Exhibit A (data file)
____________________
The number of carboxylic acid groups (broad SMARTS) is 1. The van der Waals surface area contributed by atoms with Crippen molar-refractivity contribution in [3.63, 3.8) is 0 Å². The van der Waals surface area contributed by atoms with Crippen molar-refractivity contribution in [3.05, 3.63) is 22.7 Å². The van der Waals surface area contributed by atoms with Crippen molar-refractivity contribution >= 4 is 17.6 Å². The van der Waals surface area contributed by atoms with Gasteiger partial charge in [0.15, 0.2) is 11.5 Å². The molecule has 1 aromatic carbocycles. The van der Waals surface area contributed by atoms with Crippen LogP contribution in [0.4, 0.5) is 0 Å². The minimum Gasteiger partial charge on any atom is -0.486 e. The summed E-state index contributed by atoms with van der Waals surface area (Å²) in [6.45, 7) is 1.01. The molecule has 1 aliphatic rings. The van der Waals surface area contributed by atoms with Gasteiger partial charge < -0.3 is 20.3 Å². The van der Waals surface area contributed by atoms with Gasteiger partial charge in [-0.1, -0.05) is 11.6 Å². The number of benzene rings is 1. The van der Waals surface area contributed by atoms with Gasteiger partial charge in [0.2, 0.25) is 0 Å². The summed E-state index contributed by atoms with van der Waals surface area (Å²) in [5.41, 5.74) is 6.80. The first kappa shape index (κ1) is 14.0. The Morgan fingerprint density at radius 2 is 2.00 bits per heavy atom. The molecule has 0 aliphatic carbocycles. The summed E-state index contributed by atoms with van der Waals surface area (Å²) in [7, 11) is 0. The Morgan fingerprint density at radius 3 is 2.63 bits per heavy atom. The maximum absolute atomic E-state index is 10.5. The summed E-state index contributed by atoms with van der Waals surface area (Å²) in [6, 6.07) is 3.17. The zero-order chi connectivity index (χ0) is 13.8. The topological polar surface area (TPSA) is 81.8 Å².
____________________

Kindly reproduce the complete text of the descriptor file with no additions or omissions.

The number of carboxylic acid groups (broad SMARTS) is 1. The van der Waals surface area contributed by atoms with Crippen molar-refractivity contribution in [3.63, 3.8) is 0 Å². The van der Waals surface area contributed by atoms with Crippen molar-refractivity contribution in [3.05, 3.63) is 22.7 Å². The van der Waals surface area contributed by atoms with Crippen molar-refractivity contribution >= 4 is 17.6 Å². The van der Waals surface area contributed by atoms with Gasteiger partial charge in [0.15, 0.2) is 11.5 Å². The molecule has 1 aromatic carbocycles. The van der Waals surface area contributed by atoms with Crippen LogP contribution in [0.4, 0.5) is 0 Å². The minimum Gasteiger partial charge on any atom is -0.486 e. The summed E-state index contributed by atoms with van der Waals surface area (Å²) in [6.45, 7) is 1.01. The molecule has 1 aliphatic rings. The van der Waals surface area contributed by atoms with Gasteiger partial charge < -0.3 is 20.3 Å². The van der Waals surface area contributed by atoms with Gasteiger partial charge in [-0.1, -0.05) is 11.6 Å². The number of benzene rings is 1. The van der Waals surface area contributed by atoms with Gasteiger partial charge in [0.2, 0.25) is 0 Å². The summed E-state index contributed by atoms with van der Waals surface area (Å²) in [5.41, 5.74) is 6.80. The first kappa shape index (κ1) is 14.0. The Morgan fingerprint density at radius 2 is 2.00 bits per heavy atom. The molecule has 0 aliphatic carbocycles. The summed E-state index contributed by atoms with van der Waals surface area (Å²) in [7, 11) is 0. The Morgan fingerprint density at radius 3 is 2.63 bits per heavy atom. The maximum absolute atomic E-state index is 10.5. The summed E-state index contributed by atoms with van der Waals surface area (Å²) in [6, 6.07) is 3.17. The zero-order chi connectivity index (χ0) is 13.8. The topological polar surface area (TPSA) is 81.8 Å².